## National Conference on Advances in Material Science for Energy Applications

View this Special IssueConference Paper | Open Access

B. S. Tewari, Archana Dhyani, S. K. Joshi, Santosh Dubey, Kailash Pandey, "Study of Magnetic Property of Sn Doped Ni-Zn-Fe Nanoparticles", *Conference Papers in Science*, vol. 2014, Article ID 816970, 4 pages, 2014. https://doi.org/10.1155/2014/816970

# Study of Magnetic Property of Sn Doped Ni-Zn-Fe Nanoparticles

**Academic Editor:**R. K. Shivpuri

#### Abstract

The ( to ) samples were prepared by solution route technique. These samples were characterized by XRD and EPR spectra at X-band frequency (~9.2 GHz). The XRD spectra of these ferrites confirm the formation of spinel structure. The average particle size calculated by using Scherrer’s formula was found to be of the order of 24.7 nm. The EPR spectra of these ferrites are mainly due to Fe^{3+} ions. Fe^{2+} ions have very short spin-lattice relaxation time and therefore EPR spectra of Fe^{2+} could be observed only at very low temperature. This fact is also supported by the isomer shift values of these ferrites obtained from Mössbauer spectroscopy. The variation of and with Sn^{4+} concentration is attributed to the variation of superexchange interaction. Moreover in this system the dominant process of relaxation is the spin lattice relaxation rather than the spin-spin interaction.

#### 1. Introduction

Ferrites are certain double oxides of iron and another metal taken as the most important ferromagnetic substances. The magnetic ferrites fall mainly into two groups with different crystal structures. One is cubic ferrites having the general formula MO·Fe_{2}O_{3} where M is a divalent metal ion, like Mn, Ni, Fe, Co, and Mg. Second one is hexagonal ferrites. The most important member in this group is barium-ferrites BaO·6Fe_{2}O_{3}. The ferrites are ionic compounds, and their magnetic properties are due to the magnetic ions they contain. The commercial value lies in the fact that they have higher values of saturation magnetization and Curie temperature, which are imperative for use as core materials. They are more suitable for high power application in addition to the applications, such as multilayer chip inductor and electromagnetic interference (EMI) suppression; recent studies suggest their applications in biomedical applications such as molecular imaging and drug delivery [1–4].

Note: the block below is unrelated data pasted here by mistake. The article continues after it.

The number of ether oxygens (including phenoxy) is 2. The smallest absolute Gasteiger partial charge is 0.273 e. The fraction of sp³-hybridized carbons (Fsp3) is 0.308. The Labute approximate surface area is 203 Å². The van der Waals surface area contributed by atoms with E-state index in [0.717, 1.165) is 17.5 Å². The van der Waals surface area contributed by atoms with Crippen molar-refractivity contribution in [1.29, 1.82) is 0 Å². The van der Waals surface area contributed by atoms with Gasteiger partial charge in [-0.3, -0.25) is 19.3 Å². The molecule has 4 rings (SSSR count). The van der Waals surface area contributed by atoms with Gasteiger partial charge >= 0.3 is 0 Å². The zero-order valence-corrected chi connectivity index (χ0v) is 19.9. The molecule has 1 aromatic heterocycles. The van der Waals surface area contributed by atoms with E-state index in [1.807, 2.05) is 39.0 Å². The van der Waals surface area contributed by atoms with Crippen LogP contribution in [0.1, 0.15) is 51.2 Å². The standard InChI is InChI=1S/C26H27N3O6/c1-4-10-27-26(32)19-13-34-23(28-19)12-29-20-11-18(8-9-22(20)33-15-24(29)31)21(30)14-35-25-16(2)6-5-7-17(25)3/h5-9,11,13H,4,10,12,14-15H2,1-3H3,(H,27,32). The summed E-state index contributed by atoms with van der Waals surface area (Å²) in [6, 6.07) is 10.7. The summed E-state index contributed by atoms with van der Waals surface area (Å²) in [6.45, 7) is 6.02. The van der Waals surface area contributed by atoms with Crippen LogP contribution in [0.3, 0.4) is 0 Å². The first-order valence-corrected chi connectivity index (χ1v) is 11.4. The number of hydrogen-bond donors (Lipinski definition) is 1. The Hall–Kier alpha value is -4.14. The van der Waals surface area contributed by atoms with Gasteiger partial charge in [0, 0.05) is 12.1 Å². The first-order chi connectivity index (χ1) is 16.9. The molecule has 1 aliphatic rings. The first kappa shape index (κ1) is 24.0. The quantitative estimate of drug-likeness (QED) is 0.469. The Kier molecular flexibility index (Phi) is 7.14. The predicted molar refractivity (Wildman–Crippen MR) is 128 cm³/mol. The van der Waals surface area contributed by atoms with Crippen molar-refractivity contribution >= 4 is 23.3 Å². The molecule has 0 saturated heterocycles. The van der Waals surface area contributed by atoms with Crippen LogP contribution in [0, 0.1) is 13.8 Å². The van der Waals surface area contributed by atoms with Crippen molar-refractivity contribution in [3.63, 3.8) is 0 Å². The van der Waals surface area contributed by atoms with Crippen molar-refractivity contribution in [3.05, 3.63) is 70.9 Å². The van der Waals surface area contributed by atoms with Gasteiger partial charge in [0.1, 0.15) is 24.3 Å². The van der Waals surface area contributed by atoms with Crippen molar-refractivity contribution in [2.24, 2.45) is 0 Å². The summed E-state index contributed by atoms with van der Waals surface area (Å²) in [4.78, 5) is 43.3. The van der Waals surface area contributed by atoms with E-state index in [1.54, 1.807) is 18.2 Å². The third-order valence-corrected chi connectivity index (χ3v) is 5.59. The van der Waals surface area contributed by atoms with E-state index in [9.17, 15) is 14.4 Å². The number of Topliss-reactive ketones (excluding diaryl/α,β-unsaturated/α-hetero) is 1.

There are two main classes of materials containing zinc ferrites, that is, Mn-Zn ferrites and Ni-Zn ferrites. Out of them Ni-Zn ferrites are designed for very high frequency operation, to more than 100 MHz as well as very high resistivity, about 10^{5} ohm cm. The effect of TiO_{2} addition on saturation magnetization and magnetic spectrum of Ni_{0.3}Zn_{0.7}Fe_{2}O_{4} has been studied [4]. An unexpected dip was reported in the saturation magnetization curve at a particular Ti^{4+} concentration in Ti^{4+}-substituted Ni-Zn ferrite [5]. It has also been concluded that lattice parameter decreased with the increase of Ti^{4+} up to a certain concentration and subsequently it increased monotonically.

The variation of lattice parameter with high valent substitution is a combined effect of cation size on [6]:(i)“”-the repulsion parameter for A site and(ii)“”-Madelung Constant. He also observed a similar type of anomalous behavior in saturation curve for a wide range of Ti-substituted Ni-Zn ferrites.

The present work is done to record and analyse the electronic paramagnetic resonance (EPR) spectra of Sn-substituted Ni-Zn ferrite for various Sn concentrations at room temperature and liquid nitrogen temperature. The characterization of the prepared samples was done by XRD analysis. This work is a step towards studying the physical processes leading to anomalous behavior of magnetization in the Sn-substituted Ni-Zn ferrites[7, 8].

#### 2. Experimental Technique

In the present work the EPR spectroscopy technique is employed. EPR spectroscopy studies the interaction of electron magnetic moment with a magnetic field and thus is applicable only to the systems having unpaired electrons (paramagnetic substances) or net angular momentum. EPR spectrum can be used to identify an unknown transition metal ion or lattice defect; it may be used to distinguish between the several valence states of the same ion. EPR spectrum frequently identifies the lattice site and symmetry of the paramagnetic species, particularly if single crystal data are available. Considerable information can be obtained about the nuclei in the immediate neighborhood of the absorbing spin and sometimes relaxation time data detects long range effects. The concentration of paramagnetic species may also be determined.